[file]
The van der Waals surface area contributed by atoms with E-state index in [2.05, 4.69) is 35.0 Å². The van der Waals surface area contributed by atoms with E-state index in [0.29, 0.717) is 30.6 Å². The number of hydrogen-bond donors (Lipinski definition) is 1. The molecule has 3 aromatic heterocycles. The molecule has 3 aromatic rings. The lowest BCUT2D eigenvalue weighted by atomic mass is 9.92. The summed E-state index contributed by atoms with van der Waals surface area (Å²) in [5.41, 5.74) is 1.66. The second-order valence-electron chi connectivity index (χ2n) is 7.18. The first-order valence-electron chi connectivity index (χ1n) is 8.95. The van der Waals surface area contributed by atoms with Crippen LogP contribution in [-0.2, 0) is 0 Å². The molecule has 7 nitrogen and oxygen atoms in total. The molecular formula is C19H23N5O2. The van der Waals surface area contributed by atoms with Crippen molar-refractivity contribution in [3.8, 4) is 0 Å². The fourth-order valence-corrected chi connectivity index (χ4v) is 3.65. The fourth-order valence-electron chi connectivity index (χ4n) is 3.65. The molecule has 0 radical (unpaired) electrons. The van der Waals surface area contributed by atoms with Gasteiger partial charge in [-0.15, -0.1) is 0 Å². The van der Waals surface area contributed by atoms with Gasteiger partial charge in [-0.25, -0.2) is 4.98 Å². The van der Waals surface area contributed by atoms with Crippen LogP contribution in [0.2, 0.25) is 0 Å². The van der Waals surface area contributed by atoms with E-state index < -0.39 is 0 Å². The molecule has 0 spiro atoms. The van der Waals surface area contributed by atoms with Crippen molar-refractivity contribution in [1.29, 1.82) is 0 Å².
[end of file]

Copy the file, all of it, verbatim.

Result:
The van der Waals surface area contributed by atoms with E-state index in [2.05, 4.69) is 35.0 Å². The van der Waals surface area contributed by atoms with E-state index in [0.29, 0.717) is 30.6 Å². The number of hydrogen-bond donors (Lipinski definition) is 1. The molecule has 3 aromatic heterocycles. The molecule has 3 aromatic rings. The lowest BCUT2D eigenvalue weighted by atomic mass is 9.92. The summed E-state index contributed by atoms with van der Waals surface area (Å²) in [5.41, 5.74) is 1.66. The second-order valence-electron chi connectivity index (χ2n) is 7.18. The first-order valence-electron chi connectivity index (χ1n) is 8.95. The van der Waals surface area contributed by atoms with Crippen LogP contribution in [-0.2, 0) is 0 Å². The molecule has 7 nitrogen and oxygen atoms in total. The molecular formula is C19H23N5O2. The van der Waals surface area contributed by atoms with Crippen molar-refractivity contribution in [3.8, 4) is 0 Å². The fourth-order valence-corrected chi connectivity index (χ4v) is 3.65. The fourth-order valence-electron chi connectivity index (χ4n) is 3.65. The molecule has 0 radical (unpaired) electrons. The van der Waals surface area contributed by atoms with Gasteiger partial charge in [-0.15, -0.1) is 0 Å². The van der Waals surface area contributed by atoms with Gasteiger partial charge in [-0.25, -0.2) is 4.98 Å². The van der Waals surface area contributed by atoms with Crippen LogP contribution in [0.2, 0.25) is 0 Å². The van der Waals surface area contributed by atoms with E-state index < -0.39 is 0 Å². The molecule has 0 spiro atoms. The van der Waals surface area contributed by atoms with Crippen molar-refractivity contribution in [1.29, 1.82) is 0 Å².